Fatmir Mediu and Shpetim Rroqi, the Republican and National Front leaders respectively, have been strong promoters of Reformist Democrats. Some analysts say the new alliance is a blow to the Democratic Party of Reformists, who have hoped to unify the center-right political parties against the ruling center-left parties in a different way than Berisha intends.


HRU leadership looks at chaos in the party

Vasil Melo, leader of the Human Rights Union Party (HRU), part of the ruling coalition, seems to have disciplined his party. Last week, Melo demanded that the current party secretaries submit their resignations, a demand supported by the HRU's leadership. According to press sources, the party's Secretary General, Leonard Solis, who is also Minister of Health; Deputy Chairman Gjergji Leka, who is also Deputy Minister of Labor and Social Affairs; and senior party official Andrea Marto submitted their resignations.

In its upcoming meeting, the party leadership will vote on the entire secretariat. Melo's relations with these senior party officials, who are also part of the present government, have been difficult, and the conflict worsened following Melo's unfavorable statements about certain events in the northern city of Tropoja. Melo had publicly opposed Solis, Leka and Marto's support of recent Government actions in Tropoja.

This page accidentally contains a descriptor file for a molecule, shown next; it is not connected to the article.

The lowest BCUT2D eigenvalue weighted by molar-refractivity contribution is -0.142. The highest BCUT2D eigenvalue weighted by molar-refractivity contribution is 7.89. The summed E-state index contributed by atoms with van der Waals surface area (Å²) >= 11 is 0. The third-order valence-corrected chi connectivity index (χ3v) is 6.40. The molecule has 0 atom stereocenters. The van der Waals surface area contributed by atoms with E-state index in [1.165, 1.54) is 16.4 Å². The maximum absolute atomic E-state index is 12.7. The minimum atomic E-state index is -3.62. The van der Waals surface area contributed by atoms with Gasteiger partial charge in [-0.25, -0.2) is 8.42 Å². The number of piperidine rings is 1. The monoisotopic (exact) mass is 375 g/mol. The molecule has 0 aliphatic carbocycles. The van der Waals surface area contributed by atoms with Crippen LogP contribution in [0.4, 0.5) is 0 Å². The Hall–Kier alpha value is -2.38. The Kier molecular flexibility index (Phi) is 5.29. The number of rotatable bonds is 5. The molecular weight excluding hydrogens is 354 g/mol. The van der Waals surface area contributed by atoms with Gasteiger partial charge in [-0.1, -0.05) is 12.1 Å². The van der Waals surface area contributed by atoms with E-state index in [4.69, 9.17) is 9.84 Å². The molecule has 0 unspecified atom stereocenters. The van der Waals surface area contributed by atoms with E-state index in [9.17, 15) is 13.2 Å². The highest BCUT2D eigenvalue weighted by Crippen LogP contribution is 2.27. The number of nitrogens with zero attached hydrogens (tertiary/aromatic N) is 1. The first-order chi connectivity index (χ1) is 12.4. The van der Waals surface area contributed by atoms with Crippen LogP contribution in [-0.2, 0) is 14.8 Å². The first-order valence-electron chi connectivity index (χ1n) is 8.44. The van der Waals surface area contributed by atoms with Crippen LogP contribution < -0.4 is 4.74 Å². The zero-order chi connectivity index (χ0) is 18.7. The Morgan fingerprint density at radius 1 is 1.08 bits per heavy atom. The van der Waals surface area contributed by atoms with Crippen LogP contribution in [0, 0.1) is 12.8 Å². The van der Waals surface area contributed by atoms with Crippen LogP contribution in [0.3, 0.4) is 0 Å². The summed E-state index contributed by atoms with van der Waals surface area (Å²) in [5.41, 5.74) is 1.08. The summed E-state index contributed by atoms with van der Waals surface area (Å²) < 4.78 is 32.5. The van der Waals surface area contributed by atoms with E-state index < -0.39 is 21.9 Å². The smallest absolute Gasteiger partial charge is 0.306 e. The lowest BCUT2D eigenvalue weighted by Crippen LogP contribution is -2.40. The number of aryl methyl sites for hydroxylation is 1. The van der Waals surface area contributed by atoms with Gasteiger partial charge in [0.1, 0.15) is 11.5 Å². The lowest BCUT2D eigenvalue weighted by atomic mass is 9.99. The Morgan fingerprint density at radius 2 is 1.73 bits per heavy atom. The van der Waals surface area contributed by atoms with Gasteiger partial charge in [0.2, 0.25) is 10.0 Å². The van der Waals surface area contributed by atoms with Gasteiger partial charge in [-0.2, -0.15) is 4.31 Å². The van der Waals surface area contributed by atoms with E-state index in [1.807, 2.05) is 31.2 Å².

USD 2.7 billion to Albania in last ten years

The annual report of the Tirana office of the United Nations Development Program states that Albania's poor infrastructures is due not to the lack of financing but to poor organization. The report traces the problem to the limited capacities of Albanian institutions that administer the republic's infrastructure, to unresolved questions of property ownership and to the lack of coordination between donors and local Albanian institutions.

According to the report, a general survey of European Union (EU) financing in the transportation field in Albania (the EU is the sole financier of such projects) shows clearly that funding has not been inadequate. In fact, Albania has received USD 2.7 billion in the last ten years, of which USD 680 million was given in the two last years. From 1991 to 1998, only 50 percent of the total funds available were actually spent.

The EU and the World Bank are multiparty donors to Albania, while Italy, Germany, the USA and Greece are bilateral donors.


Albania signs agreement with China

According to sources in the Public Economic and Privatization Ministry, the Finance Ministry and Albanian Electro-Energy Corporation have signed three agreements with China covering financial, mortgage and technical aspects of constructing a new hydroelectric power facility—to be known as Hydro Central—in northern Albania.

The Chinese government has pledged USD 126 million on credit, with an interest rate of 3.5 percent. Debt liquidation will begin after 12 years. According to ministry sources, the construction phase of Hydro Central will begin in March 2001 and will be implemented by the Chinese company Hainhan SIT. The agreements establish that the first turbine of Hydro Central will go on line during the project's third year.


Albtelekom to change owners

Representatives of the telecommunication sector of the Public Economic and Privatization Ministry have announced that Albania's "Albtelekom" privatization will be complete by the end of December 2001. Albtelekom is the only telecommunications company in Albania, and experts say the legal criteria for strategic investment will be defined in March of this year.

Artur Nura, 16 February 2001